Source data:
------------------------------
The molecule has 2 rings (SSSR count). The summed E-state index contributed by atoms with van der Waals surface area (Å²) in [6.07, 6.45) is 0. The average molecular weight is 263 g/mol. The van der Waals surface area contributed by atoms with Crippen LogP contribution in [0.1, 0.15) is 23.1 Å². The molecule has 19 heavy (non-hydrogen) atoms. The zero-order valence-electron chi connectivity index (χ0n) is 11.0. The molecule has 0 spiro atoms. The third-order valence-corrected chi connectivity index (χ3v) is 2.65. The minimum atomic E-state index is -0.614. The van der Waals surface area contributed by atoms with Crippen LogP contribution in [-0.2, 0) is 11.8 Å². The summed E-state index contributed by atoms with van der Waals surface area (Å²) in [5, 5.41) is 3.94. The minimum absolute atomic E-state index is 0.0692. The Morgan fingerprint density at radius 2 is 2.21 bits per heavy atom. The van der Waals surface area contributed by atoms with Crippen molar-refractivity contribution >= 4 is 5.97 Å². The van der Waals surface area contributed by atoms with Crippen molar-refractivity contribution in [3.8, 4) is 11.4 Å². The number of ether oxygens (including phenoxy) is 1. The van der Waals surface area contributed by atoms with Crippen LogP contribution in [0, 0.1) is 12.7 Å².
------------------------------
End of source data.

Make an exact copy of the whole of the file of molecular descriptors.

The molecule has 2 rings (SSSR count). The summed E-state index contributed by atoms with van der Waals surface area (Å²) in [6.07, 6.45) is 0. The average molecular weight is 263 g/mol. The van der Waals surface area contributed by atoms with Crippen LogP contribution in [0.1, 0.15) is 23.1 Å². The molecule has 19 heavy (non-hydrogen) atoms. The zero-order valence-electron chi connectivity index (χ0n) is 11.0. The molecule has 0 spiro atoms. The third-order valence-corrected chi connectivity index (χ3v) is 2.65. The minimum atomic E-state index is -0.614. The van der Waals surface area contributed by atoms with Crippen LogP contribution in [-0.2, 0) is 11.8 Å². The summed E-state index contributed by atoms with van der Waals surface area (Å²) in [5, 5.41) is 3.94. The minimum absolute atomic E-state index is 0.0692. The Morgan fingerprint density at radius 2 is 2.21 bits per heavy atom. The van der Waals surface area contributed by atoms with Crippen molar-refractivity contribution >= 4 is 5.97 Å². The van der Waals surface area contributed by atoms with Crippen molar-refractivity contribution in [3.8, 4) is 11.4 Å². The number of ether oxygens (including phenoxy) is 1. The van der Waals surface area contributed by atoms with Crippen LogP contribution in [0, 0.1) is 12.7 Å².